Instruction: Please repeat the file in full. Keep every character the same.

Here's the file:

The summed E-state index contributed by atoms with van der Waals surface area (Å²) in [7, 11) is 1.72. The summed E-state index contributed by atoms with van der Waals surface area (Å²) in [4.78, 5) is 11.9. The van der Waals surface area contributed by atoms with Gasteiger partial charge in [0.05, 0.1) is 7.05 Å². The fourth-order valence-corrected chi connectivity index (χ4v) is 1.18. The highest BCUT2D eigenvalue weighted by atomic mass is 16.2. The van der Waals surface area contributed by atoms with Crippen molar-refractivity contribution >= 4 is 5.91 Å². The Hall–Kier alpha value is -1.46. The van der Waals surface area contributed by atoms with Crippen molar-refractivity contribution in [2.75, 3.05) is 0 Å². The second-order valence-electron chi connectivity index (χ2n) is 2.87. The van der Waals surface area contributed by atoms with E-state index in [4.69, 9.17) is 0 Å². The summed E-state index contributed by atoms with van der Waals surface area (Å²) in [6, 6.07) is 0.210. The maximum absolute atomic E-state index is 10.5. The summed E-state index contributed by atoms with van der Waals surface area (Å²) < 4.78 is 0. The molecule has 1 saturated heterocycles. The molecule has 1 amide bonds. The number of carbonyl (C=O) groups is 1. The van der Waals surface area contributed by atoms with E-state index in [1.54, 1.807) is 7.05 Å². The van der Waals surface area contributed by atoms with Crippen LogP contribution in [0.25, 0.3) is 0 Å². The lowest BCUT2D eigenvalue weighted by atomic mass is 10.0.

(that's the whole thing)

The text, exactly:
The summed E-state index contributed by atoms with van der Waals surface area (Å²) in [7, 11) is 1.72. The summed E-state index contributed by atoms with van der Waals surface area (Å²) in [4.78, 5) is 11.9. The van der Waals surface area contributed by atoms with Gasteiger partial charge in [0.05, 0.1) is 7.05 Å². The fourth-order valence-corrected chi connectivity index (χ4v) is 1.18. The highest BCUT2D eigenvalue weighted by atomic mass is 16.2. The van der Waals surface area contributed by atoms with Crippen molar-refractivity contribution >= 4 is 5.91 Å². The Hall–Kier alpha value is -1.46. The van der Waals surface area contributed by atoms with Crippen molar-refractivity contribution in [2.75, 3.05) is 0 Å². The second-order valence-electron chi connectivity index (χ2n) is 2.87. The van der Waals surface area contributed by atoms with E-state index in [4.69, 9.17) is 0 Å². The summed E-state index contributed by atoms with van der Waals surface area (Å²) in [6, 6.07) is 0.210. The maximum absolute atomic E-state index is 10.5. The summed E-state index contributed by atoms with van der Waals surface area (Å²) < 4.78 is 0. The molecule has 1 saturated heterocycles. The molecule has 1 amide bonds. The number of carbonyl (C=O) groups is 1. The van der Waals surface area contributed by atoms with E-state index in [1.54, 1.807) is 7.05 Å². The van der Waals surface area contributed by atoms with Crippen LogP contribution in [0.25, 0.3) is 0 Å². The lowest BCUT2D eigenvalue weighted by atomic mass is 10.0.